N. T. Wright’s The Day the Revolution Began: Reconsidering the Meaning of Jesus’s Crucifixion (2)

Ch.2: Wrestling with the Cross, Then and Now

          One of the chief claim NTW advances is that atonement must be congruent with eschatology. That is, the means (atonement) God uses must be congruent with the ends (eschatology) toward which he is working. How we conceive God’s goals determines how we will understand his works.

          Medieval Catholicism bought into an eschatology of individual salvation from sin and life with God in heaven forever. This its theory of penal substitutionary atonement was congruent with this eschatology.

          Luther and Calvin challenged the excesses that Medieval Catholicism developed but never challenged the Heaven-Hell schema that determined its eschatology nor the assumption that the cross had to do with pacifying God’s wrath. They could not, therefore, see the biblical eschatology of new creation growing out of Jesus’ resurrection and rethink atonement in its light.

          On into the Enlightenment and beyond, Wright claims, this unchallenged background become more and more the default understanding of the gospel. Unfortunately, this gospel was both unconcerned with the larger world beyond the individual (esp. the problem of evil) and was escapist in its view of what God’s ultimate purpose for us is.

          This view is inadequate to the biblical portrayal that the cross of Jesus does something, to all of us and everything. It changes the world. From noon to six pm on that first Good Friday, Wright says, the word became a different place and human beings are intended to be a part of that change. This is a wholly different eschatology. NTW puts it in a striking way: “The New Testament, with the story of Jesus’s crucifixion at its center, is about God’s kingdom coming on earth as it is in heaven” (40).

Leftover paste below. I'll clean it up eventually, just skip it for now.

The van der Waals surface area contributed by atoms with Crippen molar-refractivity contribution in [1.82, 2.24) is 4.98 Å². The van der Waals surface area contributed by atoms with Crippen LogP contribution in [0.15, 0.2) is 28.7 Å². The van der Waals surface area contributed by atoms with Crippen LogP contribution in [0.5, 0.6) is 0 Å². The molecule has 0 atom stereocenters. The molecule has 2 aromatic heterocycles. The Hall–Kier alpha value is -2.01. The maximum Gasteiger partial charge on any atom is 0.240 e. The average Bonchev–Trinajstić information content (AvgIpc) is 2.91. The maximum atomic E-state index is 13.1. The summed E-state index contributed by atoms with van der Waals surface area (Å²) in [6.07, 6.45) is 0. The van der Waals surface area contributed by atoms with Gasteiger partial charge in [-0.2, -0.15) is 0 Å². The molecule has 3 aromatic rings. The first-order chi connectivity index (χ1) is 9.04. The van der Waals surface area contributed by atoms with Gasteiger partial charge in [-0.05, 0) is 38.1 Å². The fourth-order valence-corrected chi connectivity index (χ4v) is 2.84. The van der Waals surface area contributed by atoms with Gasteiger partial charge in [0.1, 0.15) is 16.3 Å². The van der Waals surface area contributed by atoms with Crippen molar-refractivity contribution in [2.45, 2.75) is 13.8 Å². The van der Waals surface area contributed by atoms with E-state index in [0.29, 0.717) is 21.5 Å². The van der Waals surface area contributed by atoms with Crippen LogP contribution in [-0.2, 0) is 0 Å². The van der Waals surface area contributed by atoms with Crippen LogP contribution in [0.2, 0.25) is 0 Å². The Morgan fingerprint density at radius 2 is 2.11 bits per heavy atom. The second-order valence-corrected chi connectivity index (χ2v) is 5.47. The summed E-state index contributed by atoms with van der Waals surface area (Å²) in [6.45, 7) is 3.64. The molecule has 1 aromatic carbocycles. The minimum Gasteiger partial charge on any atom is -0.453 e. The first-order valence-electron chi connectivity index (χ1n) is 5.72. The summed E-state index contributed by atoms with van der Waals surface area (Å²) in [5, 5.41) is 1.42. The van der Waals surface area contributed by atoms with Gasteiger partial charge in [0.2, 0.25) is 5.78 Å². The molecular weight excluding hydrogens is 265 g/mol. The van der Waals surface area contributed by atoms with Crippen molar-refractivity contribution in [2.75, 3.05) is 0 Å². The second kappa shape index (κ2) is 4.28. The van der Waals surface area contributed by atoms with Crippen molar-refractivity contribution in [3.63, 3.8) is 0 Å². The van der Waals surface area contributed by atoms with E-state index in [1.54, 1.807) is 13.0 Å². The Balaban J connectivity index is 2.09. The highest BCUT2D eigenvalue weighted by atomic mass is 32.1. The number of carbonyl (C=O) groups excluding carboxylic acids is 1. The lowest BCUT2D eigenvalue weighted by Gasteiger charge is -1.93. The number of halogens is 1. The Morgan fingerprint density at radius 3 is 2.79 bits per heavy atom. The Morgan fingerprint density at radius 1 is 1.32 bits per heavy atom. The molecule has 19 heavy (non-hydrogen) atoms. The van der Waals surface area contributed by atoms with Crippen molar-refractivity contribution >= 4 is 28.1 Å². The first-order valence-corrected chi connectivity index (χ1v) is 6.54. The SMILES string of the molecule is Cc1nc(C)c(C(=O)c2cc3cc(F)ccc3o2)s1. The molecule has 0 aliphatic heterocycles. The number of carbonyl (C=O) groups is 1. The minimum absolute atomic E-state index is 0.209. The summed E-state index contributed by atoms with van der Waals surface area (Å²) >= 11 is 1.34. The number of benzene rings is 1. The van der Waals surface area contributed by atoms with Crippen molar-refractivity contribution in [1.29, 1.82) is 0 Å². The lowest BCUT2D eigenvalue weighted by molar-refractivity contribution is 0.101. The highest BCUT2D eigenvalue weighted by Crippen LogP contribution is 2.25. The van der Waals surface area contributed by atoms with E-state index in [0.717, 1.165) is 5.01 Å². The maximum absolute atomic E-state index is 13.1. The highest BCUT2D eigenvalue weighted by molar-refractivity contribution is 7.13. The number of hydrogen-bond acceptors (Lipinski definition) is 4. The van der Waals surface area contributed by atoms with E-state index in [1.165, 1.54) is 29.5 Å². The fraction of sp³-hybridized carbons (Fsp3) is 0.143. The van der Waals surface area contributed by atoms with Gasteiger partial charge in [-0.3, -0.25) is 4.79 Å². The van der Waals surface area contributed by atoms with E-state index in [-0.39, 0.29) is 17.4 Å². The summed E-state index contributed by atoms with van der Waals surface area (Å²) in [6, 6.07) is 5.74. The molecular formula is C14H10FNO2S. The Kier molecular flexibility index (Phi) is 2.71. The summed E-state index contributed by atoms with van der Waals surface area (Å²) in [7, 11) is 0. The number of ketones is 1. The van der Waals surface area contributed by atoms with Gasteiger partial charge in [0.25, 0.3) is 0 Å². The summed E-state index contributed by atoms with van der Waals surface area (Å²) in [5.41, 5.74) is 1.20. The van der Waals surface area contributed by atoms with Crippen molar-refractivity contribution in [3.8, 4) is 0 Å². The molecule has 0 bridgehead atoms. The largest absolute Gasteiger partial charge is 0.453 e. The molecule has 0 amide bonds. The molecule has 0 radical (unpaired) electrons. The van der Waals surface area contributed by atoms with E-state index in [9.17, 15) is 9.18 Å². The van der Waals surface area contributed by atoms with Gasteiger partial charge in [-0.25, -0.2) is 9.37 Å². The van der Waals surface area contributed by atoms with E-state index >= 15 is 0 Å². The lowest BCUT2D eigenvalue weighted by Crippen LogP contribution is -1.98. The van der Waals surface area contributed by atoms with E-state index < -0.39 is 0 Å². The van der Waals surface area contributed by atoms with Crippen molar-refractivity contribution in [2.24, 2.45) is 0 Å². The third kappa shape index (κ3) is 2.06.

However, the Heaven and Hell scheme and salvation as going to heaven after death remains entrenched and creates the following difficulties:

-instead of God loves the world and gave his Son for it (Jn.3:16) this gospel is easily misheard as God hates the world and killed his Son for it.

-that God uses violence by killing Jesus on the cross.

          With the character of God as love thus compromised or put in question, the heart of the gospel is obscured or hidden. This is the crisis the “gospel” as we in the west have received it provokes.

          The good news is that this Heaven and Hell schema is not biblical. We can recover the biblical story if

          -we start with Eph.1:10 as the goal toward which God is working,

          -focus on the new creation God promised instead of a disembodied “heaven,”

          -embrace our true calling as God’s royal priesthood on his new creation,

          -thought through what living by the cross means in every area of life, and

          -interpret the cross in light of God’s promise of new creation.


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